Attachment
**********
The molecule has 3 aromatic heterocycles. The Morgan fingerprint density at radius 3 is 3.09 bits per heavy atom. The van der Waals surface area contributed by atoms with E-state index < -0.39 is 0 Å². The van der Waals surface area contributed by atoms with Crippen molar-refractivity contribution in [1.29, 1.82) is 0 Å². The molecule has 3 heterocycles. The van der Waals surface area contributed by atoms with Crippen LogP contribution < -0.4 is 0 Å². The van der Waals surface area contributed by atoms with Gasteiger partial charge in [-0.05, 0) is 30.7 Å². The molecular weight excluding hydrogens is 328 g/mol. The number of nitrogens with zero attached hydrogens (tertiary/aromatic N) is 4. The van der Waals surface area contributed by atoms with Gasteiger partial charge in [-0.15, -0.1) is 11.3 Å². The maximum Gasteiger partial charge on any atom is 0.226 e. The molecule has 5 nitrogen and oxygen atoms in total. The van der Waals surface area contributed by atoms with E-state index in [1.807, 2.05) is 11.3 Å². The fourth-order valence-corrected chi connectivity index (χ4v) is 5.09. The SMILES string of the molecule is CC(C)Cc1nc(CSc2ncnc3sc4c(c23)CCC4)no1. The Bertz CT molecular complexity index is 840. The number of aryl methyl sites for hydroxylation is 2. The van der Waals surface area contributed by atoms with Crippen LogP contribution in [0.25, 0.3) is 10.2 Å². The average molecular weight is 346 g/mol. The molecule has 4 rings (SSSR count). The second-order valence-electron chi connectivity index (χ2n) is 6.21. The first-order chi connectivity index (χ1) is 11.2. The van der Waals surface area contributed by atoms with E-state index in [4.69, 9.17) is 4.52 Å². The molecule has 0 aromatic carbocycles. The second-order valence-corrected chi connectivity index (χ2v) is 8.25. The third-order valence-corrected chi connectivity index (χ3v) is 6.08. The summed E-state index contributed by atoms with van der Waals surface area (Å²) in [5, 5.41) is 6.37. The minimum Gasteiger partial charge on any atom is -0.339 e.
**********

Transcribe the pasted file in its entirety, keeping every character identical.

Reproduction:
The molecule has 3 aromatic heterocycles. The Morgan fingerprint density at radius 3 is 3.09 bits per heavy atom. The van der Waals surface area contributed by atoms with E-state index < -0.39 is 0 Å². The van der Waals surface area contributed by atoms with Crippen molar-refractivity contribution in [1.29, 1.82) is 0 Å². The molecule has 3 heterocycles. The van der Waals surface area contributed by atoms with Crippen LogP contribution < -0.4 is 0 Å². The van der Waals surface area contributed by atoms with Gasteiger partial charge in [-0.05, 0) is 30.7 Å². The molecular weight excluding hydrogens is 328 g/mol. The number of nitrogens with zero attached hydrogens (tertiary/aromatic N) is 4. The van der Waals surface area contributed by atoms with Gasteiger partial charge in [-0.15, -0.1) is 11.3 Å². The maximum Gasteiger partial charge on any atom is 0.226 e. The molecule has 5 nitrogen and oxygen atoms in total. The van der Waals surface area contributed by atoms with E-state index in [1.807, 2.05) is 11.3 Å². The fourth-order valence-corrected chi connectivity index (χ4v) is 5.09. The SMILES string of the molecule is CC(C)Cc1nc(CSc2ncnc3sc4c(c23)CCC4)no1. The Bertz CT molecular complexity index is 840. The number of aryl methyl sites for hydroxylation is 2. The van der Waals surface area contributed by atoms with Crippen LogP contribution in [0.25, 0.3) is 10.2 Å². The average molecular weight is 346 g/mol. The molecule has 4 rings (SSSR count). The second-order valence-electron chi connectivity index (χ2n) is 6.21. The first-order chi connectivity index (χ1) is 11.2. The van der Waals surface area contributed by atoms with E-state index in [4.69, 9.17) is 4.52 Å². The molecule has 0 aromatic carbocycles. The second-order valence-corrected chi connectivity index (χ2v) is 8.25. The third-order valence-corrected chi connectivity index (χ3v) is 6.08. The summed E-state index contributed by atoms with van der Waals surface area (Å²) in [5, 5.41) is 6.37. The minimum Gasteiger partial charge on any atom is -0.339 e.